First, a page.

Thoughts on Liber Resh

One of the things about doing Liber Resh (http://www.sacred-texts.com/oto/lib200.htm) every day is that it brings me into an awareness and alignment with the sun and the times of day. That sounds like nothing. “Of course I know what time of day it is,” I would have told you.

But the actual truth is that I didn’t, or so I am learning. I missed doing the ritual at straight up 12:00 noon, and so I did it at 2:00 today. I was worried about that being too close to the afternoon, but at 2:00 PM the sun here is only a little bit off dead center in the sky, and it’s hot – definitely Ahathoor in her triumphing, regardless of whether it’s 12:00 noon or not.

Afterward I was thinking that I had not actually noted the position of the sun in the sky at that time before, which is an astonishing thing to admit, having spent 51 years on this here planet, but true.

Sunset here, especially at this time of year, isn’t 5:00 or even 6:00. It’s more like 7:00 or 7:30 when the sun goes down. So Tum gets home in his joy pretty late, so to speak. Midnight is midnight wherever you are, unless you’re above the arctic circle, I suppose. And sunrise is sunrise, although I admit to having hailed Ra at 11:00 AM on the weekends when I sleep in late!

Keeping track of the sun and the times of day has also brought me into the knowledge of how I need to manage my time better. I have found myself at noon saying, “Yes, time for Resh,” and then something happens, especially at work, and I end up “coming to” at 12:30 or 12:45, or, as above, at 2:00, and wondering what exactly I did that was more important than hailing the sun. That brought me up short. How do I spend my time? Is what I am doing at that time part of my Will, or someone else’s?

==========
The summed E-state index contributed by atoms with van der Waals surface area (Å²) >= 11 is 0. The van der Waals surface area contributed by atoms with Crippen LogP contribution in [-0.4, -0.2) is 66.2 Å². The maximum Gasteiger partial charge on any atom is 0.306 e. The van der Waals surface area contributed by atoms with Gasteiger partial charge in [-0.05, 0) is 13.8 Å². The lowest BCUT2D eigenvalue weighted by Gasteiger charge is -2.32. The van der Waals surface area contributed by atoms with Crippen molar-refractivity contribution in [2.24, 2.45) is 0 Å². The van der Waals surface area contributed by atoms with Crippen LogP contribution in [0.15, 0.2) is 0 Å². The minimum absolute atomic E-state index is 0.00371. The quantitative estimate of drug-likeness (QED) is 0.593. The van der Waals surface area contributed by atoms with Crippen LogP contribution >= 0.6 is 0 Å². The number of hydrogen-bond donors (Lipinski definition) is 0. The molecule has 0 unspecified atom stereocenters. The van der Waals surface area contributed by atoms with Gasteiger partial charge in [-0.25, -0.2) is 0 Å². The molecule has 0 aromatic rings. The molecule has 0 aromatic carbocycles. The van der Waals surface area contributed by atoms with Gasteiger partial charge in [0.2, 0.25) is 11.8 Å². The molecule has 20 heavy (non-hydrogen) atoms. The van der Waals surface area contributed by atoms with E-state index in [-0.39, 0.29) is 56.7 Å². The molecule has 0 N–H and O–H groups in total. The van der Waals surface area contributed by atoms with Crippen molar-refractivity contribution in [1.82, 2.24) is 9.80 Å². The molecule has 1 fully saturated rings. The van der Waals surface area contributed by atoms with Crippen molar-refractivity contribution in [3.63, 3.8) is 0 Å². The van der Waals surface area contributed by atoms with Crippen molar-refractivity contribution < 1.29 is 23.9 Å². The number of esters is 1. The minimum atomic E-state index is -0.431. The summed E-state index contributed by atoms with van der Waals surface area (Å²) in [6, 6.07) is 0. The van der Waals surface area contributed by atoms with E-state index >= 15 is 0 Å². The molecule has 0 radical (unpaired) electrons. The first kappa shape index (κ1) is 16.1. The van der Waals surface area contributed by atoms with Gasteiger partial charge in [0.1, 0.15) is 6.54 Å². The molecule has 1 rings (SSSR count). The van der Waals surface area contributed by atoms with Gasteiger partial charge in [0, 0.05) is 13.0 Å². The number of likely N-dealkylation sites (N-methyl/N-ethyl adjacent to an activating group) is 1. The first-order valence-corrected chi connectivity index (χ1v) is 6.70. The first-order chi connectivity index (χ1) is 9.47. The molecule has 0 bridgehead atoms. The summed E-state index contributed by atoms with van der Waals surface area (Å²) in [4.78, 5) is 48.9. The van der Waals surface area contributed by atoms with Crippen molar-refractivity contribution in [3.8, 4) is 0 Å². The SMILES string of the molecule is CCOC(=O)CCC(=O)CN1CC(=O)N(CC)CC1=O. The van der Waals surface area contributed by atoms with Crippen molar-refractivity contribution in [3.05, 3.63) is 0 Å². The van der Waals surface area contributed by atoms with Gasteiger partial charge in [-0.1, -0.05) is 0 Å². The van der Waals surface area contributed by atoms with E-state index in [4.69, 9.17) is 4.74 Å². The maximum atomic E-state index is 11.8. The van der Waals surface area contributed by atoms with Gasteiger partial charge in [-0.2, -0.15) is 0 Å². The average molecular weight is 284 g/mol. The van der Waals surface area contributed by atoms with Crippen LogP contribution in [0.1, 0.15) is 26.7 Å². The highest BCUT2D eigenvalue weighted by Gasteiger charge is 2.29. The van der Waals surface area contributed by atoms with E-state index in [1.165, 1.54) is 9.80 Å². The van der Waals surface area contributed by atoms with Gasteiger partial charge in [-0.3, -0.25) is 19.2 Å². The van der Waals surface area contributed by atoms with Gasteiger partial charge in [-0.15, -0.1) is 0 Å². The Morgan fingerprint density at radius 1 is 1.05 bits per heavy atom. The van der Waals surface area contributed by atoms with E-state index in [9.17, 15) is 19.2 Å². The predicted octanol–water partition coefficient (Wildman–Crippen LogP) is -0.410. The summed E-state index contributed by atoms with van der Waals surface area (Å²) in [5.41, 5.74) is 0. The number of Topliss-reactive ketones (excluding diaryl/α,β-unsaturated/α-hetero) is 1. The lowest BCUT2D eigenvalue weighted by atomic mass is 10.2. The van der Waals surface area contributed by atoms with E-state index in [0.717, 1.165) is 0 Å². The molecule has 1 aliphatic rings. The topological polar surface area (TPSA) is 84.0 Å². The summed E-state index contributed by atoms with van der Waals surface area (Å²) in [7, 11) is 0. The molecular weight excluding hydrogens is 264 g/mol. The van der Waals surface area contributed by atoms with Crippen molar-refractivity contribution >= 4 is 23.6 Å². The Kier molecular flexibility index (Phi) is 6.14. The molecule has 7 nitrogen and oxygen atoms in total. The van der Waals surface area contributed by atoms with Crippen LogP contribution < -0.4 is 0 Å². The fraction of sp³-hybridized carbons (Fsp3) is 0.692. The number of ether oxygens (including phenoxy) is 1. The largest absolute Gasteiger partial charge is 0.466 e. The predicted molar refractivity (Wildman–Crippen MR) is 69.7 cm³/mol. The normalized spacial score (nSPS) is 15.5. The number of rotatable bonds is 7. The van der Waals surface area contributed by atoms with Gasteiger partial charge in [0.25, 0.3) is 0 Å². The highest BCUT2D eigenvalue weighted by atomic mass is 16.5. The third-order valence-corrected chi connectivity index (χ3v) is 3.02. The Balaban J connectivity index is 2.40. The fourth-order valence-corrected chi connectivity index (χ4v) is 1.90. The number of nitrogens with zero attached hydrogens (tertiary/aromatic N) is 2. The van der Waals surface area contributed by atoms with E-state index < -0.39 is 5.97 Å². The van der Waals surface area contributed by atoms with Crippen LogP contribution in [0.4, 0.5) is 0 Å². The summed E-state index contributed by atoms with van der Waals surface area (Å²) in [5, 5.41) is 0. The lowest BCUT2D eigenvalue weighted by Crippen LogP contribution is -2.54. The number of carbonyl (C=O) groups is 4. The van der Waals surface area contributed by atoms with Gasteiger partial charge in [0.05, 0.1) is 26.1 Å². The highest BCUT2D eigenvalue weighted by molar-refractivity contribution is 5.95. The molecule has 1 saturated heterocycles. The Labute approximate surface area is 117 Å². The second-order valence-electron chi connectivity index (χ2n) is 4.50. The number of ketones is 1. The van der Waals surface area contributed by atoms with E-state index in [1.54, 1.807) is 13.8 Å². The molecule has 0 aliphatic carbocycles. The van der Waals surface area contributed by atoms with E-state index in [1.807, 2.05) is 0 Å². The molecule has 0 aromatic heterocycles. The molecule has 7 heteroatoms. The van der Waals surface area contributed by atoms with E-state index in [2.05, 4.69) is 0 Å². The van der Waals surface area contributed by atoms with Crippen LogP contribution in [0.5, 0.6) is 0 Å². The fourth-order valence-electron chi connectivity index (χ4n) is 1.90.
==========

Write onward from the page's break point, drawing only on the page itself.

Another thing that I do when doing Resh is that I imagine myself embodying the deity addressed. In the morning I try to imagine that I am Ra; how would he stand? What would he be wearing? How would it feel to be Ra? That’s a pretty interesting exercise right there. The same thing with Ahathoor, Tum, and Khephra as well. They all “feel” different, to be sure, and I’m starting to get a different feeling from “being” them for a moment. At the end of the day I try to “be” all four of them briefly and then return to myself. I am getting a lot out of this exercise on top of an exercise.

What I’m getting out of this is the idea of tuning in to the divine flow of energy throughout the universe, and how it resonates in me as well. William Blake said, “Energy is eternal delight.” That’s one of my favorite Blake quotes, but now as I practice Liber Resh I think I’m beginning to actually see and feel what that means. Another example of how everything comes together when I’m doing a daily regular practice. And so I write it down to help myself remember what it feels like, so I can keep doing it.

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